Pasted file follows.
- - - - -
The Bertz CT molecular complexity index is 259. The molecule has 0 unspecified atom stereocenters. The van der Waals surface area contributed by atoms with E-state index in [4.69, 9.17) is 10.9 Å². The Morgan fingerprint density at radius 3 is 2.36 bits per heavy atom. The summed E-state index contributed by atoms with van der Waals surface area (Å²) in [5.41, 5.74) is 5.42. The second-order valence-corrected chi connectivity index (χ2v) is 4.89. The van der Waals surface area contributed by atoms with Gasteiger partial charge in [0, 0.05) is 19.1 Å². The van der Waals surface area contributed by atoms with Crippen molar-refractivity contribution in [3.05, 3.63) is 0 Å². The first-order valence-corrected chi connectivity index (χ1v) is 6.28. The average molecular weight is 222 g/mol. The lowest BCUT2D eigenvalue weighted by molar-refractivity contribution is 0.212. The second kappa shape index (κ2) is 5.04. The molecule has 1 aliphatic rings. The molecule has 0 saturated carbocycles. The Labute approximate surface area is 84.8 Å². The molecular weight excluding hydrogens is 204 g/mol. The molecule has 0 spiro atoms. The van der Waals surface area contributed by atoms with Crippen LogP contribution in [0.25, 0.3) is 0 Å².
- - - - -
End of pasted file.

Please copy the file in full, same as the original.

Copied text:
The Bertz CT molecular complexity index is 259. The molecule has 0 unspecified atom stereocenters. The van der Waals surface area contributed by atoms with E-state index in [4.69, 9.17) is 10.9 Å². The Morgan fingerprint density at radius 3 is 2.36 bits per heavy atom. The summed E-state index contributed by atoms with van der Waals surface area (Å²) in [5.41, 5.74) is 5.42. The second-order valence-corrected chi connectivity index (χ2v) is 4.89. The van der Waals surface area contributed by atoms with Gasteiger partial charge in [0, 0.05) is 19.1 Å². The van der Waals surface area contributed by atoms with Crippen molar-refractivity contribution in [3.05, 3.63) is 0 Å². The first-order valence-corrected chi connectivity index (χ1v) is 6.28. The average molecular weight is 222 g/mol. The lowest BCUT2D eigenvalue weighted by molar-refractivity contribution is 0.212. The second kappa shape index (κ2) is 5.04. The molecule has 1 aliphatic rings. The molecule has 0 saturated carbocycles. The Labute approximate surface area is 84.8 Å². The molecular weight excluding hydrogens is 204 g/mol. The molecule has 0 spiro atoms. The van der Waals surface area contributed by atoms with Crippen LogP contribution in [0.25, 0.3) is 0 Å².